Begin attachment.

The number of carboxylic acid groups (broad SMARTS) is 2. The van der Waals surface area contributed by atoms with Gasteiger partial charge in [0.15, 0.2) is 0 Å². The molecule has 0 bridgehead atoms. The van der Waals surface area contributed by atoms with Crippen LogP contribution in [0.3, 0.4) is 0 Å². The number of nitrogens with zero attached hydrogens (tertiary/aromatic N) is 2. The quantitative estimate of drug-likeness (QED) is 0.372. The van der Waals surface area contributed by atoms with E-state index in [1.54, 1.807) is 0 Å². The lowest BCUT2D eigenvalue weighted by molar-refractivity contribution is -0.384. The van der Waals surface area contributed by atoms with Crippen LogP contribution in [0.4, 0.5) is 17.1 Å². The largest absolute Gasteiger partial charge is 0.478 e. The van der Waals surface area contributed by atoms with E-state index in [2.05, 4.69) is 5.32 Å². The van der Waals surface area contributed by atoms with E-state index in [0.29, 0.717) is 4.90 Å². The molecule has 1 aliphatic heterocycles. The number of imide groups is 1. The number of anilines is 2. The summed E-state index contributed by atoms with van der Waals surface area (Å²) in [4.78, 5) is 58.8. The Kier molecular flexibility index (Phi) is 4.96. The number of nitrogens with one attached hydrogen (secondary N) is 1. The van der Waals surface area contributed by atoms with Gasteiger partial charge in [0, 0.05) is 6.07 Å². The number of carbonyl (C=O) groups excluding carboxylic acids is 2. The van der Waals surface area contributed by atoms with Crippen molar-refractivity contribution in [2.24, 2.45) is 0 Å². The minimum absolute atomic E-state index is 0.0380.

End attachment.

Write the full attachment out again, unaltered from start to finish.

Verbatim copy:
The number of carboxylic acid groups (broad SMARTS) is 2. The van der Waals surface area contributed by atoms with Gasteiger partial charge in [0.15, 0.2) is 0 Å². The molecule has 0 bridgehead atoms. The van der Waals surface area contributed by atoms with Crippen LogP contribution in [0.3, 0.4) is 0 Å². The number of nitrogens with zero attached hydrogens (tertiary/aromatic N) is 2. The quantitative estimate of drug-likeness (QED) is 0.372. The van der Waals surface area contributed by atoms with E-state index in [1.54, 1.807) is 0 Å². The lowest BCUT2D eigenvalue weighted by molar-refractivity contribution is -0.384. The van der Waals surface area contributed by atoms with Crippen LogP contribution in [0.4, 0.5) is 17.1 Å². The largest absolute Gasteiger partial charge is 0.478 e. The van der Waals surface area contributed by atoms with E-state index in [2.05, 4.69) is 5.32 Å². The van der Waals surface area contributed by atoms with E-state index in [0.29, 0.717) is 4.90 Å². The molecule has 1 aliphatic heterocycles. The number of imide groups is 1. The number of anilines is 2. The summed E-state index contributed by atoms with van der Waals surface area (Å²) in [4.78, 5) is 58.8. The Kier molecular flexibility index (Phi) is 4.96. The number of nitrogens with one attached hydrogen (secondary N) is 1. The van der Waals surface area contributed by atoms with Gasteiger partial charge in [0, 0.05) is 6.07 Å². The number of carbonyl (C=O) groups excluding carboxylic acids is 2. The van der Waals surface area contributed by atoms with Crippen molar-refractivity contribution in [2.24, 2.45) is 0 Å². The minimum absolute atomic E-state index is 0.0380.